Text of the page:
Pseudomonas sp. strain WBC-3 utilizes para-nitrophenol (PNP) as a sole source of carbon, nitrogen, and energy. In order to identify the genes involved in this utilization, we cloned and sequenced a 12.7-kb fragment containing a conserved region of NAD(P)H:quinone oxidoreductase genes. Of the products of the 13 open reading frames deduced from this fragment, PnpA shares 24% identity to the large component of a 3-hydroxyphenylacetate hydroxylase from Pseudomonas putida U and PnpB is 58% identical to an NAD(P)H:quinone oxidoreductase from Escherichia coli. Both PnpA and PnpB were purified to homogeneity as His-tagged proteins, and they were considered to be a monomer and a dimer, respectively, as determined by gel filtration. PnpA is a flavin adenine dinucleotide-dependent single-component PNP 4-monooxygenase that converts PNP to para-benzoquinone in the presence of NADPH. PnpB is a flavin mononucleotide-and NADPH-dependent p-benzoquinone reductase that catalyzes the reduction of p-benzoquinone to hydroquinone. PnpB could enhance PnpA activity, and genetic analyses indicated that both pnpA and pnpB play essential roles in PNP mineralization in strain WBC-3. Furthermore, the pnpCDEF gene cluster next to pnpAB shares significant similarities with and has the same organization as a gene cluster responsible for hydroquinone degradation (hapCDEF) in Pseudomonas fluorescens ACB (M. J. Moonen, N. M. Kamerbeek, A. H. Westphal, S. A. Boeren, D. B. Janssen, M. W. Fraaije, and W. J. van Berkel, J. Bacteriol. 190:5190-5198, 2008), suggesting that the genes involved in PNP degradation are physically linked. PMID:19218392

  1. Cloning and characterization of the nucleoredoxin gene that encodes a novel nuclear protein related to thioredoxin

    SciTech Connect

    Kurooka, Hisanori; Kato, Keizo; Minoguchi, Shigeru [Kyoto Univ. (Japan)] [and others] [Kyoto Univ. (Japan); and others

    1997-02-01

    In a yeast artificial chromosome contig close to the nude locus on mouse chromosome 11, we identified a novel gene, nucleoredoxin, that encodes a protein with similarity to the active site of thioredoxins. Nucleoredoxin is conserved between mammalian species, and two homologous genes were found in Caenorhabditis elegans. The nucleoredoxin transcripts are expressed in all adult tissues examined, but restricted to the nervous system and the limb buds in Day 10.5-11.5 embryos. The nucleoredoxin protein is predominantly localized in the nucleus of cells transfected with the nucleoredoxin expression construct. Since the bacterially expressed protein of nucleoredoxin showed oxidoreductase activity of the insulin disulfide bonds with kinetics similar to that of thioredoxin, it may be a redox regulator of the nuclear proteins, such as transcription factors. 40 refs., 6 figs.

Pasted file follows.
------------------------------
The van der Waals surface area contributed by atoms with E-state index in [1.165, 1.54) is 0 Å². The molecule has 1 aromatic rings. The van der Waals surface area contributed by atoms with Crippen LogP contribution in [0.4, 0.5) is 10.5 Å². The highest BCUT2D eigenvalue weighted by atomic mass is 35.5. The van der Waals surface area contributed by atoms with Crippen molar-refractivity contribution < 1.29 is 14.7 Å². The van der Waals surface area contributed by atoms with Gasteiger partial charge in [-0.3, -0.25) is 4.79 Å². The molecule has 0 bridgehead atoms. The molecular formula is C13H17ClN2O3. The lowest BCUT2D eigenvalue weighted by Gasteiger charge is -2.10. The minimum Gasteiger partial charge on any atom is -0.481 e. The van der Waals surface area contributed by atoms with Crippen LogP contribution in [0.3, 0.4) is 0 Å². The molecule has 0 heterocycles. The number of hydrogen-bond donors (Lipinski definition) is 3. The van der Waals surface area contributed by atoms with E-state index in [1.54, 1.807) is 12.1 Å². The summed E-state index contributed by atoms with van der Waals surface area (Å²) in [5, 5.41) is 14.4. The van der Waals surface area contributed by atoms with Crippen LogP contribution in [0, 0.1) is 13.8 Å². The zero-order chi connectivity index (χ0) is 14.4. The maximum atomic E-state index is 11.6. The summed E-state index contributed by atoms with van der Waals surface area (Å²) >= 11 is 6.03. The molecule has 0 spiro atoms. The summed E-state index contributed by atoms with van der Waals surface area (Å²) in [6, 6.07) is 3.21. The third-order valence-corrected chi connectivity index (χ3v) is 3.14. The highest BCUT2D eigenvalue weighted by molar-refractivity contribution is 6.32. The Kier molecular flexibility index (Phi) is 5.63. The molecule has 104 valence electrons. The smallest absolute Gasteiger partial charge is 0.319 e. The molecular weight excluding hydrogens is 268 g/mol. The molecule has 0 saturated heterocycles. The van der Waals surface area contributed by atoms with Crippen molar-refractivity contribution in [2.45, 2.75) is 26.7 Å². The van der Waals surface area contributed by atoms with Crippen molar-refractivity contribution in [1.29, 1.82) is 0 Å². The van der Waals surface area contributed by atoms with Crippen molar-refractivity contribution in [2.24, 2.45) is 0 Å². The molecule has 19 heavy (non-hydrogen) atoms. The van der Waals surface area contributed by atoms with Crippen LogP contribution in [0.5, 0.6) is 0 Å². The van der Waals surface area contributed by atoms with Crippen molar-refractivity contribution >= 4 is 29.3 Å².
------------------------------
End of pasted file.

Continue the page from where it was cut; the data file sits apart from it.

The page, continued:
2. Isolation and characterization of the human tyrosine hydroxylase gene: identification of 5' alternative splice sites responsible for multiple mRNAs

    SciTech Connect

    O'Malley, K.L.; Anhalt, M.J.; Martin, B.M.; Kelsoe, J.R.; Winfield, S.L.; Ginns, E.I.

    1987-11-03

    A full-length genomic clone for human tyrosine hydroxylase (L-tyrosine, tetrahydropteridine:oxygen oxidoreductase, EC 1.14.16.2) has been isolated. A human brain genomic library constructed in EMBL3 was screened by using a rat cDNA for tyrosine hydroxylase as a probe. Out of one million recombinant phage, one clone was identified that hybridized to both 5' and 3' rat cDNA probes. Restriction endonuclease mapping, Southern blotting, and sequence analysis revealed that, like its rodent counterpart, the human gene is single copy, contains 13 primary exons, and spans approximately 8 kilobases (kb). In contrast to the rat gene, human tyrosine hydroxylase undergoes alternative RNA processing within intron 1, generating at least three distinct mRNAs. A comparison of the human tyrosine hydroxylase and phenylalanine hydroxylase genes indicates that although both probably evolved from a common ancestral gene, major changes in the size of introns have occurred since their divergence.